Inequality Hurts Us All—Our Tax System Shouldn’t Make This Worse
April 19th, 2012
Our state is a better place when we all do well. Unfortunately, our current tax system makes inequality in our state worse by taxing working-poor families deeper into poverty.
Mississippi’s state income tax threshold, the amount at which persons start having to pay income taxes, has fallen below the federal poverty line since 2005 (See Figure 1, below).
Each year, the federal poverty line rises due to increases in the cost of living. Last year, the federal poverty line rose by $698 from $22,113 to $22,811 for a family of four, while Mississippi’s income tax threshold had no adjustment. Without any adjustment for inflation, more and more individuals living below the federal poverty line will be required to pay state income taxes.
In 2011, a number of states exempted low-income families from state income tax and a many other states offered refunds to low-income working families through Earned Income Tax Credits. 404,394 Mississippiansclaimed the federal Earned Income Tax Credit (EITC) in 2011 which brought an additional $1.5 billion into our state.¹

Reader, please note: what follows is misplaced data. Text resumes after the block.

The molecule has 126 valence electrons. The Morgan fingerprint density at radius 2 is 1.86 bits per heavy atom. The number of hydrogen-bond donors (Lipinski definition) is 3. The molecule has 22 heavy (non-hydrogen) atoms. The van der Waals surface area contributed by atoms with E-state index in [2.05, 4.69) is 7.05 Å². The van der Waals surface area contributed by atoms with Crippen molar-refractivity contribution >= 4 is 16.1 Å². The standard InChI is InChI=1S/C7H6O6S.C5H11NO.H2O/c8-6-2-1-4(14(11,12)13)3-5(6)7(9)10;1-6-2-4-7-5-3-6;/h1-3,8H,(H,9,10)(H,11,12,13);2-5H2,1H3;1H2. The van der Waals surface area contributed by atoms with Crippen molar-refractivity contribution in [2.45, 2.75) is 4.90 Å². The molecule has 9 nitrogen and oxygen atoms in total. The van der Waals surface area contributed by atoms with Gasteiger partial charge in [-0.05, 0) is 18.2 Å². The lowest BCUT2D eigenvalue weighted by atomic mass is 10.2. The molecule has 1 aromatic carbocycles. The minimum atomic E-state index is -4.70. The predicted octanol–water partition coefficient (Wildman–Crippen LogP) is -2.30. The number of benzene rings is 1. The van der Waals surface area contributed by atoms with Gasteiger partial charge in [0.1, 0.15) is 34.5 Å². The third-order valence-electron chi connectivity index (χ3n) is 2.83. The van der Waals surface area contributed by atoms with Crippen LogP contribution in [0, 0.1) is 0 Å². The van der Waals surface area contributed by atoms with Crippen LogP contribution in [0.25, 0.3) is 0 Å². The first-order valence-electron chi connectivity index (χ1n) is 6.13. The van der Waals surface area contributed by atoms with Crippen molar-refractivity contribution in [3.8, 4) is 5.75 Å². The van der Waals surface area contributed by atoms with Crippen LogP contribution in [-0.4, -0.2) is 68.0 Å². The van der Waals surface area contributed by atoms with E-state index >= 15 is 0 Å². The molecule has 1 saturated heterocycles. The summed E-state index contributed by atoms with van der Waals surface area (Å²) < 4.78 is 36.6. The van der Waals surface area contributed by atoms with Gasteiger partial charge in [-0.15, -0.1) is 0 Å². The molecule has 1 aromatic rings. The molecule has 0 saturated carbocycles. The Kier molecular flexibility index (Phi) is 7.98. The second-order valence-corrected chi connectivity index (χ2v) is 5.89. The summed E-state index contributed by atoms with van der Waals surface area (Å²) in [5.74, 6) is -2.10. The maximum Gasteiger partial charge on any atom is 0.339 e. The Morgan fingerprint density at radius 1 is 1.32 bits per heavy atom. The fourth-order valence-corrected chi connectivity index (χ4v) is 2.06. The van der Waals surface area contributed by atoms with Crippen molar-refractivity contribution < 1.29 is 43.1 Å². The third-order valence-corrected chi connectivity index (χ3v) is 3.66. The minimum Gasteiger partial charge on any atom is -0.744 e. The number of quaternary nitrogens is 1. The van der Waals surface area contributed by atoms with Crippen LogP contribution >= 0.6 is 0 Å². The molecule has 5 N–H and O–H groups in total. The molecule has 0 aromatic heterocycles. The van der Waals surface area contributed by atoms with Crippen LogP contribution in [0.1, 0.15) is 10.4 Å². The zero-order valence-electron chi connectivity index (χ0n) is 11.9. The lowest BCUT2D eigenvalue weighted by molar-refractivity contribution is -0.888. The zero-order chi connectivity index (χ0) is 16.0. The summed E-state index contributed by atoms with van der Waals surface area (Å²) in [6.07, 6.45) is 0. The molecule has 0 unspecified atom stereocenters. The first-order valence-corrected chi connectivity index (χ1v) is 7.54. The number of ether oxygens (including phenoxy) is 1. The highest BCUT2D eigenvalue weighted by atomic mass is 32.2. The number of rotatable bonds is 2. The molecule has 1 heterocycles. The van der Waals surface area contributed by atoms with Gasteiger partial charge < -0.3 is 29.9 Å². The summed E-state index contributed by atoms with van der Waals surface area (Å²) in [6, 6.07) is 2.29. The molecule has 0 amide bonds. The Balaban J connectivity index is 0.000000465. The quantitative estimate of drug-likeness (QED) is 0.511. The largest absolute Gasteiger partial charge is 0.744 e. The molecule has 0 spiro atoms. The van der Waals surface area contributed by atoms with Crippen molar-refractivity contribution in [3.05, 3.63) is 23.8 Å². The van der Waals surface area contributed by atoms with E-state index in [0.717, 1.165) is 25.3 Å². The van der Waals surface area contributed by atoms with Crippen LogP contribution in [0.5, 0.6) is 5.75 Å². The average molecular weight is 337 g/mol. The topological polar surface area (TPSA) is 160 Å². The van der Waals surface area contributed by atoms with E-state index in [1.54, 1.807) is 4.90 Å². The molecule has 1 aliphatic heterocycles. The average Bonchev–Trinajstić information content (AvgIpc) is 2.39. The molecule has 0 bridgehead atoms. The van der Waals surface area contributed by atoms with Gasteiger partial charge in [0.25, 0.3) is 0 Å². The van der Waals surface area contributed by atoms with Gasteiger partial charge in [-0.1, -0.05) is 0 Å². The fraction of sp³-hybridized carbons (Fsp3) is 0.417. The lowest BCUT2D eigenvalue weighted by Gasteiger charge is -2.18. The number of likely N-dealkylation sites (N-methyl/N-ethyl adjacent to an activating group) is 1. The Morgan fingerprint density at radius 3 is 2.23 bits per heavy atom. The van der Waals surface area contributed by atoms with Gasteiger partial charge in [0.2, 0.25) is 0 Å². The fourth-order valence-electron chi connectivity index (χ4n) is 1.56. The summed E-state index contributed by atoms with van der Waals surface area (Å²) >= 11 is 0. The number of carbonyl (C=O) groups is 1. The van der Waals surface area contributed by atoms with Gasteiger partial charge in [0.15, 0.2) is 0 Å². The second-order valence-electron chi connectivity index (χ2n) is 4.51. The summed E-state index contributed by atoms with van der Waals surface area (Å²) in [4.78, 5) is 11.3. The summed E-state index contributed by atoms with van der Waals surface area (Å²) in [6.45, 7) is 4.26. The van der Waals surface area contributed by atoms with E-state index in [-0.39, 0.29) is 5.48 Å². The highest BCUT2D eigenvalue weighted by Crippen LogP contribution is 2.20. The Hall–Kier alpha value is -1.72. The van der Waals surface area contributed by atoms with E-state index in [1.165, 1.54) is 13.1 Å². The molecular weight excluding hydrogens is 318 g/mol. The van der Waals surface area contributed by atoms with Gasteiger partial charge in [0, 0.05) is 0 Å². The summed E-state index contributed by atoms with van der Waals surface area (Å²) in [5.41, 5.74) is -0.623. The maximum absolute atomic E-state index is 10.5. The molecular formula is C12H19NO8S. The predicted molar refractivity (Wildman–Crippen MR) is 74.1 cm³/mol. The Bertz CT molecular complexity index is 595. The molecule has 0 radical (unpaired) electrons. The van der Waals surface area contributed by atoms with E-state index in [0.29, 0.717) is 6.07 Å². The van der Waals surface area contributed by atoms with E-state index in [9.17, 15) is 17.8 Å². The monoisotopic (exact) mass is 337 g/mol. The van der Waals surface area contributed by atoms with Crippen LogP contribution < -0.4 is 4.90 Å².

A state EITC would reduce the income taxes owed and provide a wage supplement for over 360,000 working families living in or near poverty in Mississippi. Research has shown that most families use the EITC to pay for necessities, home repairs, maintaining/replacing vehicles needed to commute to work, and obtaining additional education or training to boost their employability and earning power.²
Inequality hurts us all. Our state tax system shouldn’t make this worse—especially when we have the ability to adjust our tax system to reflect the realities of working families in our state through a state-level Earned Income Tax Credit.
²Timothy M. Smeeding, Katherin Ross Phillips, and Michael A. O’Connor, The Earned Income Tax Credit: Expectation, Knowledge, Use, and Economic and Social Mobility. http://ideas.repec.org/p/max/cprwps/13.html